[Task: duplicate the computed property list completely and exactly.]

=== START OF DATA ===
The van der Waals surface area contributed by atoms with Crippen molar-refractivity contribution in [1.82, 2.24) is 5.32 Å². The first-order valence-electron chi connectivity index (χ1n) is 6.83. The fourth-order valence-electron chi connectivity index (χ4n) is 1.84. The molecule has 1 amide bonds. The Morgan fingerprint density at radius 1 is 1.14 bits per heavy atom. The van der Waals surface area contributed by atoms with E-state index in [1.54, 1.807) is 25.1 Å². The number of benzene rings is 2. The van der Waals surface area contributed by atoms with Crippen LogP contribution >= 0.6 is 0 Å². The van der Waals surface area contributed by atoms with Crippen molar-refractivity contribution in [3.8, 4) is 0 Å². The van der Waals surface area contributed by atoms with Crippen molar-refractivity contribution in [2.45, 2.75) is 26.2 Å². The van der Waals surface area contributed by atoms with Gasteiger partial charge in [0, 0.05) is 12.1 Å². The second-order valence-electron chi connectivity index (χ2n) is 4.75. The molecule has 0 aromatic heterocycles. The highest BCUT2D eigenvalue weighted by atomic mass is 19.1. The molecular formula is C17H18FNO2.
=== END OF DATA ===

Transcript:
The van der Waals surface area contributed by atoms with Crippen molar-refractivity contribution in [1.82, 2.24) is 5.32 Å². The first-order valence-electron chi connectivity index (χ1n) is 6.83. The fourth-order valence-electron chi connectivity index (χ4n) is 1.84. The molecule has 1 amide bonds. The Morgan fingerprint density at radius 1 is 1.14 bits per heavy atom. The van der Waals surface area contributed by atoms with E-state index in [1.54, 1.807) is 25.1 Å². The number of benzene rings is 2. The van der Waals surface area contributed by atoms with Crippen LogP contribution >= 0.6 is 0 Å². The van der Waals surface area contributed by atoms with Crippen molar-refractivity contribution in [3.8, 4) is 0 Å². The van der Waals surface area contributed by atoms with Crippen molar-refractivity contribution in [2.45, 2.75) is 26.2 Å². The van der Waals surface area contributed by atoms with Gasteiger partial charge in [0, 0.05) is 12.1 Å². The second-order valence-electron chi connectivity index (χ2n) is 4.75. The molecule has 0 aromatic heterocycles. The highest BCUT2D eigenvalue weighted by atomic mass is 19.1. The molecular formula is C17H18FNO2.